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Joanne Shaw Taylor lesson: what you can learn from one of the freshest players in blues

Joanne Shaw Taylor
(Image credit: Harry Herd/WireImage)

Joanne Shaw Taylor is a blues-rock guitarist, singer and songwriter from the UK. Like many of the great players we’ve explored in this column, Joanne was making a name for herself at just 16 years old. 

Dave Stewart of Euthrythmics invited her to join his supergroup after hearing her play, and now, seven albums into her career, she has earned the praise of Jimmy Cliff, Joe Bonamassa, Stevie Wonder and Annie Lennox, to name just a few.

Growing up in the West Midlands, Joanne came from a music loving family, her father having been a guitar enthusiast in his earlier years. Joanne started out with classical guitar lessons at school and quickly fell in love with playing the instrument. At round 13 years old her dad introduced her to the music of Stevie Ray Vaughan and she was instantly gripped by the blues bug.

Particularly drawn to the freedom within the blues genre, Joanne devoured as much of the music as she possibly could. Hailing from England’s Black Country, she frequently attended gigs at The Robin, a popular establishment for blues-rock focused bands with artists like Matt Schofield and other young musicians coming through around that time.

Joanne’s sound has a broad range of stylistic influences while maintaining a core blues guitar style and vocabulary. Her songwriting includes elements of rock, pop and soul, helping her to break away from the commonly favored I-IV-V chord progressions that are the backbone of much traditional blues music.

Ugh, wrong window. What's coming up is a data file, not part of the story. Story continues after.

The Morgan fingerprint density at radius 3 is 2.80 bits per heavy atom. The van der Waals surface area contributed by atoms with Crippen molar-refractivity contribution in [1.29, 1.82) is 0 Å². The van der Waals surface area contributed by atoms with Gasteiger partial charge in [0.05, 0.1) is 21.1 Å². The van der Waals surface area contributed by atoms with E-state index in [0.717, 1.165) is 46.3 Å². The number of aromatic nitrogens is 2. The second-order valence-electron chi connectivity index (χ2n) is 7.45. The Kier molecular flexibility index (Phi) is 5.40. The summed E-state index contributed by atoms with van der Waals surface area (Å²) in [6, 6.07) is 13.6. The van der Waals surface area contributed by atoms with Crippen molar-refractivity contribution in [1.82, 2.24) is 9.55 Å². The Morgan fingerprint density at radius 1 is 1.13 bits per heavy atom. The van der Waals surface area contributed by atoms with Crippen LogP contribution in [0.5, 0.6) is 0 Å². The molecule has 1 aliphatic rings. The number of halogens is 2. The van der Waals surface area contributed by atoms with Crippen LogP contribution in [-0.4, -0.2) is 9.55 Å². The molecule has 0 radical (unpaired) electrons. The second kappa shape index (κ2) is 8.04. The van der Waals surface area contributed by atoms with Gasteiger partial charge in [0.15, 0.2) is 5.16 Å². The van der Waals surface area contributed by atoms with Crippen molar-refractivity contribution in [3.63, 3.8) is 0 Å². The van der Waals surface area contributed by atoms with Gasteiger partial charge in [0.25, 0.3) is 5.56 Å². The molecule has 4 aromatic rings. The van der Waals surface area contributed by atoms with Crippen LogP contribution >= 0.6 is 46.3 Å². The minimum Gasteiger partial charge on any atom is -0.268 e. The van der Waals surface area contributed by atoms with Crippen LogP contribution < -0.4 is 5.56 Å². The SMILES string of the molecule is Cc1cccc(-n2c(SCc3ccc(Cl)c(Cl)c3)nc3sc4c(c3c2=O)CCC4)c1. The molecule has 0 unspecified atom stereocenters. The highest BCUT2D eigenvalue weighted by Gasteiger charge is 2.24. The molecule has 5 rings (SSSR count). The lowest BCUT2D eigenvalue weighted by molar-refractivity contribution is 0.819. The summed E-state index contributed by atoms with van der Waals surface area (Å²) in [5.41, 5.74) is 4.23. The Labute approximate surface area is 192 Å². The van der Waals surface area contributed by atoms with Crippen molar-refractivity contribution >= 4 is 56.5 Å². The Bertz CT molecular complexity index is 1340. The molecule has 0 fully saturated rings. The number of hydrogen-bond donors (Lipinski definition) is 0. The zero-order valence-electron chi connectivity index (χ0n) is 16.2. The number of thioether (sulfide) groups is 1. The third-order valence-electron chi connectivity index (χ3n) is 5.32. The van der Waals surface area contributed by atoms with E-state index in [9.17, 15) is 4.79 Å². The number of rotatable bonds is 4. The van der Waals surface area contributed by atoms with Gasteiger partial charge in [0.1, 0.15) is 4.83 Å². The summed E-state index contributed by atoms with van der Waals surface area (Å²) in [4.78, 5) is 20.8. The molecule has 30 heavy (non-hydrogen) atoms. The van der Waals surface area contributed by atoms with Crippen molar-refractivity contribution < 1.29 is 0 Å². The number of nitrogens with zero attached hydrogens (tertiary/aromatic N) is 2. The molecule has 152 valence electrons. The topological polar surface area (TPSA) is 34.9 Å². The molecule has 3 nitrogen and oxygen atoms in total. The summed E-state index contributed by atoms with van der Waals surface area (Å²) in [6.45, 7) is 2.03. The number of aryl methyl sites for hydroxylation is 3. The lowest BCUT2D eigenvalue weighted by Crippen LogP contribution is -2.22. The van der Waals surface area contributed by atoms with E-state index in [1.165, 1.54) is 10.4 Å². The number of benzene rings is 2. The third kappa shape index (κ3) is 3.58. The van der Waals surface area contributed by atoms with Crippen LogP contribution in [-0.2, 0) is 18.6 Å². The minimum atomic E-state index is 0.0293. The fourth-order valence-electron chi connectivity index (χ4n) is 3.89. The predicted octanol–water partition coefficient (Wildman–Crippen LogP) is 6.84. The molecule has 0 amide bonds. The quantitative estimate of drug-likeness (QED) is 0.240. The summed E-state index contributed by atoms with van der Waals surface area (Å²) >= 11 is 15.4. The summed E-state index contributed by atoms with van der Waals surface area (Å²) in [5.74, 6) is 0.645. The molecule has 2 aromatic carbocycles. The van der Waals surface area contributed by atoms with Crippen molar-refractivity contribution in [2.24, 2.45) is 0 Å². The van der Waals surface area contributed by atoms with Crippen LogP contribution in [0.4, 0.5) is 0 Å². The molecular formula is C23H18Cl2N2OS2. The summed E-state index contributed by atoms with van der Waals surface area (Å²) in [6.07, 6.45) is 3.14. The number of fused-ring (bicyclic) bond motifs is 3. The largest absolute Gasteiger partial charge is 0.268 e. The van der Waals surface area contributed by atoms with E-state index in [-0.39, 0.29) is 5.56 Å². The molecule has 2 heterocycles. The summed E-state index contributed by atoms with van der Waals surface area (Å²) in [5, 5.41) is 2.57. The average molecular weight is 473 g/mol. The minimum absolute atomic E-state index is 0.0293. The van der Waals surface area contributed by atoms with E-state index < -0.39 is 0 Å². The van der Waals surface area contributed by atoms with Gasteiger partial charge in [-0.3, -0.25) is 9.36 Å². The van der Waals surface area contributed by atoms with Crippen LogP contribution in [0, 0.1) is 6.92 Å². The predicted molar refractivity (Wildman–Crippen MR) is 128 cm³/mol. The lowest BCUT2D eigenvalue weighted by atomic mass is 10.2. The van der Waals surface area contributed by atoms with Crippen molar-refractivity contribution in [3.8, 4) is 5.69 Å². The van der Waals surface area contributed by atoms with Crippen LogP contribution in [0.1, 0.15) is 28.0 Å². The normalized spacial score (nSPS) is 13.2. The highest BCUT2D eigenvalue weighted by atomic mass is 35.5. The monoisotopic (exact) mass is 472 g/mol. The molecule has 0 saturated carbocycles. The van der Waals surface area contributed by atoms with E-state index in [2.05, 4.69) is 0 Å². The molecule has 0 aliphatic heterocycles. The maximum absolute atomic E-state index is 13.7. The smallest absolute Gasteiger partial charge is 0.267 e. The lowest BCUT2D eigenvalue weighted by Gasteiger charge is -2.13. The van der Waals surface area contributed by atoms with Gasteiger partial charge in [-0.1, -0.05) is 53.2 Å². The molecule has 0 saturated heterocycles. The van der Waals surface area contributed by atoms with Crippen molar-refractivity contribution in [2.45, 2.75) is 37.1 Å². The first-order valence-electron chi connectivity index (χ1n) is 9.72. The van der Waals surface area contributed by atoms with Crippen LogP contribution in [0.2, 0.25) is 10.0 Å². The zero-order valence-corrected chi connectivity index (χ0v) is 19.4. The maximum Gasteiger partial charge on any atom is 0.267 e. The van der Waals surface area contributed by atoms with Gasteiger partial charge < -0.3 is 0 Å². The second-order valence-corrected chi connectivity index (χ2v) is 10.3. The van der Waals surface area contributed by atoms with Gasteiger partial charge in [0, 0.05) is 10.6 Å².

Her career has led her to work with some of the biggest names in modern blues guitar, sharing the stage with players like Eric Gales, having her albums produced by Joe Bonamassa and working with other top flight musicians including Josh Smith.

Joanne’s phrasing is wonderfully lyrical and she combines this with fast trills

Joanne has a refreshing approach to her blues style, and while she references much traditional blues vocabulary, is never afraid to branch out of the usual Major and Minor Pentatonic style phrases and employ entire scale runs, particularly drawing on the Natural Minor in Minor blues contexts. This is fairly unusual for blues players who often favor the Dorian tonality in Minor keys.

Joanne’s phrasing is wonderfully lyrical and she combines this with fast trills that often move back and forth between the 5th and b6 degrees. She also particularly loves the Minor 9th sound, and often resolves her bluesy phrases to the 9th. In our two studies this month we explore many of these approaches, firstly in a pop-rock type context and then over a Minor 6/8 ballad.

Get the tone

Amp settings: Gain 6, Bass 6, Middle 7, Treble 5, Reverb 4

Joanne loves the raunchy tone of the Fender Telecaster, but is equally at home on a Gibson Les Paul, and can regularly be seen playing both. Her tone is thick and saturated, so keep the gain fairly high on this one, with plenty of mids. Try plenty of drive if using the bridge pickup, but back it off a touch if you prefer the neck tone. Add reverb or delay to taste.

Example 1. Pop-rocker

This study focuses on Joanne’s use of trills, as well as triads found within the Pentatonic framework that give her lines a wonderfully lyrical quality.

Example 2. Minor 6/8 blues

This study focuses on Joanne’s use of the Minor 9th and the Natural Minor scale in conjunction with Pentatonic vocabulary to create lyrical sounding melodies.

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